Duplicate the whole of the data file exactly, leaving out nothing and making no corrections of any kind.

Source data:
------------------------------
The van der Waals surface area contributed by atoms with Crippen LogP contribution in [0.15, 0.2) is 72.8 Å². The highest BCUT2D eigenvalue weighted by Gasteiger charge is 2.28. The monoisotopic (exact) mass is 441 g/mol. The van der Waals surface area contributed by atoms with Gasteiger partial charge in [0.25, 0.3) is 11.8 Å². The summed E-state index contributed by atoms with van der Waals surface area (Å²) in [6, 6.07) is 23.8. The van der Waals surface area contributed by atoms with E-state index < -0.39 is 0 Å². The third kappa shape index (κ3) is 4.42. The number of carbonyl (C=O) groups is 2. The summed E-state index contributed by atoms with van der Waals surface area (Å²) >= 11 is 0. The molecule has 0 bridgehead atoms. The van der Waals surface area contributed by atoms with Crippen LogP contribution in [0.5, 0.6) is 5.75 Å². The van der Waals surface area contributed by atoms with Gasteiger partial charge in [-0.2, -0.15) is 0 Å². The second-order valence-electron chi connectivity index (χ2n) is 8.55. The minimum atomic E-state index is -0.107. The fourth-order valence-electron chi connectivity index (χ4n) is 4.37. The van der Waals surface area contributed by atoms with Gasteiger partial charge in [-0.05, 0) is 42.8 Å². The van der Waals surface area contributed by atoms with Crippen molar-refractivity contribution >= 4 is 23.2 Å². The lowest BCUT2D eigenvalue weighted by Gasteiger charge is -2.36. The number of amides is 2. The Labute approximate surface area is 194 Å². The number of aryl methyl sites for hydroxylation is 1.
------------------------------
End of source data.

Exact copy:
The van der Waals surface area contributed by atoms with Crippen LogP contribution in [0.15, 0.2) is 72.8 Å². The highest BCUT2D eigenvalue weighted by Gasteiger charge is 2.28. The monoisotopic (exact) mass is 441 g/mol. The van der Waals surface area contributed by atoms with Gasteiger partial charge in [0.25, 0.3) is 11.8 Å². The summed E-state index contributed by atoms with van der Waals surface area (Å²) in [6, 6.07) is 23.8. The van der Waals surface area contributed by atoms with E-state index < -0.39 is 0 Å². The third kappa shape index (κ3) is 4.42. The number of carbonyl (C=O) groups is 2. The summed E-state index contributed by atoms with van der Waals surface area (Å²) >= 11 is 0. The molecule has 0 bridgehead atoms. The van der Waals surface area contributed by atoms with Crippen LogP contribution in [0.5, 0.6) is 5.75 Å². The van der Waals surface area contributed by atoms with Gasteiger partial charge in [-0.2, -0.15) is 0 Å². The second-order valence-electron chi connectivity index (χ2n) is 8.55. The minimum atomic E-state index is -0.107. The fourth-order valence-electron chi connectivity index (χ4n) is 4.37. The van der Waals surface area contributed by atoms with Gasteiger partial charge in [-0.05, 0) is 42.8 Å². The van der Waals surface area contributed by atoms with Crippen molar-refractivity contribution >= 4 is 23.2 Å². The lowest BCUT2D eigenvalue weighted by Gasteiger charge is -2.36. The number of amides is 2. The Labute approximate surface area is 194 Å². The number of aryl methyl sites for hydroxylation is 1.